When Robert Allen Zimmerman was born in Duluth, Minn. on May 24, 1941, no one could have anticipated how thoroughly he would remake popular music in the 1960s. Renaming himself Bob Dylan, that scrawny kid with the scratchy, nasal voice moved away from his hometown of Hibbing, first to Minneapolis, and then to New York City, where he forever changed what we heard sung about on the radio.
Dylan’s songs were clogged with words — words that were not just poetic, but often hilarious, an inspired jumble of the French symbolists’ dense ambiguity, Chuck Berry’s high-octane wit, folk music’s cryptic wisdom, and the Bible’s thunderous profundity. Dylan’s example encouraged folk musicians to write new songs in the style of their traditional favorites and challenged rock and rollers to embrace an aura of snarling intellectual cool.
It’s been 50 years since Dylan released his classic double-LP Blonde on Blonde. Now, on the eve of his 75th birthday, Dylan is releasing Fallen Angels, his 37th studio album and his second consecutive collection of pop standards identified with Frank Sinatra.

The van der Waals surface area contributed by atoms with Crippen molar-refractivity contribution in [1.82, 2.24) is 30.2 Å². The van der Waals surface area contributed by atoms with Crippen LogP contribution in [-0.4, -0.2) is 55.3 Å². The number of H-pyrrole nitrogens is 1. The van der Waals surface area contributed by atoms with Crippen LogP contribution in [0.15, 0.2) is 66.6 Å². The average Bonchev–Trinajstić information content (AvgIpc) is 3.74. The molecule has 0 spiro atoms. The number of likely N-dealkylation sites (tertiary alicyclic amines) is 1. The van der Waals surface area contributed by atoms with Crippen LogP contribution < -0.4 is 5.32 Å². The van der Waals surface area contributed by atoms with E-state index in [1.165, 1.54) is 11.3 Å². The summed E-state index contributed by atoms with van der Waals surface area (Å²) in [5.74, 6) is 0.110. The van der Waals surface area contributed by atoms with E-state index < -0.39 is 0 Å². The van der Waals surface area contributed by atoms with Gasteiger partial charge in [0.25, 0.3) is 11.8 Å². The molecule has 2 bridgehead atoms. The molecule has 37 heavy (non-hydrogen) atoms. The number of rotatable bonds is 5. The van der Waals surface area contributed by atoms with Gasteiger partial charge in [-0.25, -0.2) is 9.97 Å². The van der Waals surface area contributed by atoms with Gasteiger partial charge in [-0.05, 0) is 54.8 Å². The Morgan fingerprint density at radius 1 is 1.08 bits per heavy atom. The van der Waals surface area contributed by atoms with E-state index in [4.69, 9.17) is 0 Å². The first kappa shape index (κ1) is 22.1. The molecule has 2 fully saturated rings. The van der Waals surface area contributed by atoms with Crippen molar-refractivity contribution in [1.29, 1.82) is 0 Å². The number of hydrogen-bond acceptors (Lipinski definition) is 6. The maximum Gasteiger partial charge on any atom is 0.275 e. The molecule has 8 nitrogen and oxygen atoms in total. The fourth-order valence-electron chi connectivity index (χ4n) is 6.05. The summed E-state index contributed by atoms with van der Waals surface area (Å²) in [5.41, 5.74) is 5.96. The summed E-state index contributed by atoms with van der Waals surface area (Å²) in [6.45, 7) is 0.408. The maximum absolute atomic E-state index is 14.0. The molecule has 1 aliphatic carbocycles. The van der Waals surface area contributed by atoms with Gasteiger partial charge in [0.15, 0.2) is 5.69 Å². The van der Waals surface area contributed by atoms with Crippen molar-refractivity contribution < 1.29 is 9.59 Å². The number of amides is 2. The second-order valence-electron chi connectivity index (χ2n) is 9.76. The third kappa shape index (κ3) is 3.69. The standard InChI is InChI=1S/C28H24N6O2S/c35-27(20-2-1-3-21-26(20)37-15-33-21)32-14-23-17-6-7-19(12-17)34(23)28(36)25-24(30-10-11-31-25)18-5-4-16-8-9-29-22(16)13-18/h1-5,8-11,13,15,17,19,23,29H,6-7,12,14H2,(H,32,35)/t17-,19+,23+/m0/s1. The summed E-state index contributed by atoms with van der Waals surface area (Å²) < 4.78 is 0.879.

Take the Quiz
To honor these major Dylan anniversaries, here’s a quiz that will help you determine which of Dylan’s ‘70s albums you are, from the classic Blood on the Tracks to the misguided Self Portrait.
The world has no shortage of Dylan experts. There’s even a name for them: Dylanologists. Find out if you’re one of them.
Keith Harris has written about music and pop culture for more than 20 years. His work has appeared in publications such as Rolling Stone, the Minneapolis Star-Tribune, the Philadelphia Inquirer, Slate and Salon. He lives in Minneapolis and blogs at usefulnoise.wordpress.com.@@useful_noise
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